2012 marks the 40th anniversary of Title IX of the Education Amendments becoming a law. This legislation has been monumental in womens’ and girls’ sports participation. But can womens’ sports ever become a financially viable commodity on the sports landscapes in America? How do attitudes about women — by women and men — impact this viability? And does it help that many sports are inaccessible to the economically disadvantaged? While the enactment of a federal gender-equity law 35 years ago has spurred significant growth in women’ intercollegiate athletics, certain racial disparities persist. We’ll take a look at the persistent gender, economic, and racial divides that exist even as Title IX attempts to bridge the gap.
Intercollegiate athletics combines a test of body and mind and provides opportunity in the form of scholarships. College presidents and educators have failed to meet the challenge of bringing intercollegiate athletics into the academic mainstream, while using high-profile programs as cash registers and on-campus entertainment.
Academia does not respect intercollegiate athletics as a viable field of study that deserves — no, requires — its own department. Athletics shares a bond with drama, art and music in that each of those disciplines had to claw their way to respectability on liberal arts campuses.
We’ll discuss the roots of the siloed nature of college athletics and academics, what the nature of the problem is and its implications for all involved. You’ll find out how can athletics, both in practice and as an academic discipline, can become an integral, not reciprocal, part of college experience.
The recent lockouts of professional football and basketball players by their respective owners illustrated just how powerless professional athletes really are and how they all are voluntary residents of the sports plantation — black athletes, white athletes and everyone in between. African American athletes are merely symbols of that powerlessness. Focusing on African American athletes, we’ll take a look at the troubling dualities accompanying black participation in professional athletics, the “conveyor belt” that cultivates individual talent but often encourages a disconnect with communities from which they come.
Joe Louis, the former heavyweight champion of the world, was the first universally embraced black American hero. In a time of war, Louis united a divided country, not by words but with deeds. Is it possible for an athlete or entertainer to galvanize the country today? Denver broncos quarterback Tim Tebow struck a chord during the 2011 National Football League season. But Tebow&rsquop;s popularity ignited a national debate around religion and freedom of speech. Have we become a nation hopelessly divided by differences and distinctions, unable to agree upon an “All-American Hero”?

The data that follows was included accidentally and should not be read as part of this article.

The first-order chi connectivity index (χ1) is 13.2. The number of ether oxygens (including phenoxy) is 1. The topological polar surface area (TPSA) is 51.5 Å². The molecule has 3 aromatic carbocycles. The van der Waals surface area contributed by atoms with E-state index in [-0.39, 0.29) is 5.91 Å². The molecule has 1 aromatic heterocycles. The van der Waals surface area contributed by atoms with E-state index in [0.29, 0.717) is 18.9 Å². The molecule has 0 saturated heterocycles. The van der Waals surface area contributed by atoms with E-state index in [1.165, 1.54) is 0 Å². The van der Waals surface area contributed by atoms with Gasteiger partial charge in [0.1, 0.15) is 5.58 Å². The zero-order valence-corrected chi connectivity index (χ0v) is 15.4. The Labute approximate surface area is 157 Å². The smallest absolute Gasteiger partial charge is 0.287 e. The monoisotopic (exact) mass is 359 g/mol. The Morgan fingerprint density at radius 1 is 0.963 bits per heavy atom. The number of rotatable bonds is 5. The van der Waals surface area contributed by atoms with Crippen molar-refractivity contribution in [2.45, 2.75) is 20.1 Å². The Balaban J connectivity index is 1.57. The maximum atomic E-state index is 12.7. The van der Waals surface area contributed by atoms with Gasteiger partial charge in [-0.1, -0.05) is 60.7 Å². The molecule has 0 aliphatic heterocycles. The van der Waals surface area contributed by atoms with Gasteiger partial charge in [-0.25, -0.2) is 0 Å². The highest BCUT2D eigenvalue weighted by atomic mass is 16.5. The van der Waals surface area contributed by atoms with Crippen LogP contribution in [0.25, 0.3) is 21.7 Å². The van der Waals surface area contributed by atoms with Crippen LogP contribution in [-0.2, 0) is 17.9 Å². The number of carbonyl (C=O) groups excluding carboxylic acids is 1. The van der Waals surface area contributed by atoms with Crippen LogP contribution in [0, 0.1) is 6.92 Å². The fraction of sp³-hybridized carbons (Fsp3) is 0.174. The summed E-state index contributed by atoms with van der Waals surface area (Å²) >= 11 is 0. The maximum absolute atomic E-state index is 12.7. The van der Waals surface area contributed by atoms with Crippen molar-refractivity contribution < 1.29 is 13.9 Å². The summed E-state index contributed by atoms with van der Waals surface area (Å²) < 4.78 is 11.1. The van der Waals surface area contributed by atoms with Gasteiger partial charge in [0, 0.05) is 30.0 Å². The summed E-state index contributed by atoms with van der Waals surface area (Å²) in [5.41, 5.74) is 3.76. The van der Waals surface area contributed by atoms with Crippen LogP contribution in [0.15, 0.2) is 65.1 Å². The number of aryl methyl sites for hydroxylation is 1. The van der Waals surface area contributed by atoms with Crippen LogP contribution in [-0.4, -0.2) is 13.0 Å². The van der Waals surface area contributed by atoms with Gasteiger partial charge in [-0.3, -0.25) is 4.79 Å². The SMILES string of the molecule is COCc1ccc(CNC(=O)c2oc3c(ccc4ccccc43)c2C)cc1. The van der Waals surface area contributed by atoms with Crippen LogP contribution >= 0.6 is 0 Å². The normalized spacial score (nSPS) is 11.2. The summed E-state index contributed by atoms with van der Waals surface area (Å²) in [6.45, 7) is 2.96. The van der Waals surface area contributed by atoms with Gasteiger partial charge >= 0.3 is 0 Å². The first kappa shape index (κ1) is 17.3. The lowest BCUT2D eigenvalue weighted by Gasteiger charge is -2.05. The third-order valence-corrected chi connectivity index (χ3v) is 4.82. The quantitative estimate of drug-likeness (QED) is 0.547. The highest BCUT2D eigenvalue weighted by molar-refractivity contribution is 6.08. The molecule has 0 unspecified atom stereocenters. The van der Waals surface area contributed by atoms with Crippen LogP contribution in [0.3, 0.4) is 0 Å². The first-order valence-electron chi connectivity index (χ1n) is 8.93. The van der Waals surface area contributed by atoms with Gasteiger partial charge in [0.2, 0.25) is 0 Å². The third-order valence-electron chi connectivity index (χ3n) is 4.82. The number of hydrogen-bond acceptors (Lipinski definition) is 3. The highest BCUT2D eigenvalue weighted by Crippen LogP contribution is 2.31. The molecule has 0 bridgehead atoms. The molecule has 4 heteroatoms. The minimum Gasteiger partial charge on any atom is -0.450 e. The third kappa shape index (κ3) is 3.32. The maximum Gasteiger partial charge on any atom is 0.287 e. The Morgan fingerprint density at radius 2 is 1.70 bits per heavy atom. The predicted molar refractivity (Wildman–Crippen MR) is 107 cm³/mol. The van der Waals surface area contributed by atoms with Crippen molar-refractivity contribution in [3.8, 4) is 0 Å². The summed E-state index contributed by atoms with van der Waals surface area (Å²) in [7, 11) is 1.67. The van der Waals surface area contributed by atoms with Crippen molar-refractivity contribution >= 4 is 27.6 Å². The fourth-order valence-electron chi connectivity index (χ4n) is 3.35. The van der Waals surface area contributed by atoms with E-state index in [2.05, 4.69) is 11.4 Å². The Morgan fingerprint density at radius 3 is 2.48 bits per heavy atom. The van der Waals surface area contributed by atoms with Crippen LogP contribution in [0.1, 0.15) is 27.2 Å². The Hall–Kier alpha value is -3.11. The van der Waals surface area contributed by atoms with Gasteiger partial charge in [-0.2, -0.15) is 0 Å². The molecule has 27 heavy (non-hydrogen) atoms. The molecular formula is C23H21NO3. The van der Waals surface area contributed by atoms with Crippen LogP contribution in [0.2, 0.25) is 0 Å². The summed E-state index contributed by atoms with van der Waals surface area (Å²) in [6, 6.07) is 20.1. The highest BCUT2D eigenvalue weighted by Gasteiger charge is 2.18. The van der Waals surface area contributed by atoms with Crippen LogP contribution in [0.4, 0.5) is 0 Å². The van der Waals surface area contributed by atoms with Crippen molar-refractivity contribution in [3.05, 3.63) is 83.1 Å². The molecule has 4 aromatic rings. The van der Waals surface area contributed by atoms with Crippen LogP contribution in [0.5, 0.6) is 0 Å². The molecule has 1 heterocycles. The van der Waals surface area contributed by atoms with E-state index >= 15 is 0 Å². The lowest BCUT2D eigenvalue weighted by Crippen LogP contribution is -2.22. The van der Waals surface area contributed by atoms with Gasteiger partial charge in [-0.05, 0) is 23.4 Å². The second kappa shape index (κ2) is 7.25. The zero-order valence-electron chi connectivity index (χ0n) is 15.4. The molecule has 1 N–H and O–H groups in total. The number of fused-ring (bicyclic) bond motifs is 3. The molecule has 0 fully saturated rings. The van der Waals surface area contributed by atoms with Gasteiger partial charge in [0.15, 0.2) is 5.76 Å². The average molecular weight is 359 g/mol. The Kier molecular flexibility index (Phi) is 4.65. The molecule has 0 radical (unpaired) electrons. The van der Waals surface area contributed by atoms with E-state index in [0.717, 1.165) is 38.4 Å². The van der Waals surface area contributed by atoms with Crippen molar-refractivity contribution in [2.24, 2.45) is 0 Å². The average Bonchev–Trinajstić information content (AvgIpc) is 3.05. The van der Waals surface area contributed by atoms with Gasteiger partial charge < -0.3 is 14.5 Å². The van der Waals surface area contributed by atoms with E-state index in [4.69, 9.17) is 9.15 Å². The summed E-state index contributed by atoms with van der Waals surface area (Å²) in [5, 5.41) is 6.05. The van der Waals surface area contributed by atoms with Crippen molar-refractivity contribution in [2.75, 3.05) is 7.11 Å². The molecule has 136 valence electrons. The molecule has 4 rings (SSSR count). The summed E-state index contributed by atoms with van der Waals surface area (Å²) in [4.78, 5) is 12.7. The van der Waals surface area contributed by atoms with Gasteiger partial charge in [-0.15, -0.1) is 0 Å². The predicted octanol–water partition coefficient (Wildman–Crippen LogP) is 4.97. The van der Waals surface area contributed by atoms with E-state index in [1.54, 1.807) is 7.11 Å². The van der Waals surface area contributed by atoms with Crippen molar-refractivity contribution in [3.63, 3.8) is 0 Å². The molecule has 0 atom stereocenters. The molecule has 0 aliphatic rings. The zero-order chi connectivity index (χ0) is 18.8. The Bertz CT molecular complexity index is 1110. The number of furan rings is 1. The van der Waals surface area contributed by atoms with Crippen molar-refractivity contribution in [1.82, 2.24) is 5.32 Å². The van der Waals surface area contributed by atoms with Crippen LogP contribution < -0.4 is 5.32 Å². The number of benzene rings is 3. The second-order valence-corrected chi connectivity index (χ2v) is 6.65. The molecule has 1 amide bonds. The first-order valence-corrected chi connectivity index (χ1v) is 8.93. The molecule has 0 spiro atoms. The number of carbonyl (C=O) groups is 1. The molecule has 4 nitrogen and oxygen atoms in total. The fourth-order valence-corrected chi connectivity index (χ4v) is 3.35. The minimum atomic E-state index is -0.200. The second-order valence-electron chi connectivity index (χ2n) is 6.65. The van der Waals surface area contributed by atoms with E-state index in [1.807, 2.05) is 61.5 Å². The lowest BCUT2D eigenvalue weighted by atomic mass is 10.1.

Every time you turn on the TV there is another recommendation. We are told to take aspirin and then told not to. We are told coffee and red wine are good for us and then we hear, well, maybe they are not. And it does not stop with health and medicine. By its very nature, scientific news keeps changing. But how are consumers and those who want to understand the latest findings supposed to deal with that shifting landscape? We will look at some of the biggest scientific mistakes and shifting advice, talk about how science reporters try to explain complicated material and give some tips on how to sort it all out.
Here are the slides (3mb file).
In the old days, covering a big story out of our nation’s capital was pretty straightforward. The New York Times and other media would mobilize their Washington bureaus to do a play-by-play of the legislative process, from introduction through passage to Supreme Court challenges. These days, it’s much more complicated, and when President Obama proposed overhauling the nation’s health care system, a host of journalists had to get involved — often in surprising ways. We’ll look at this huge, continuing story from the perspective of The Times’s science desk.
So they have good restaurants in New Jersey? What it was like to spend 10 years as a food critic for The Times — and why I gave up everybody’s dream job.
Copyright © 2013 The New York Times Company. All rights reserved. Times Journeys is produced by Insight Cruises.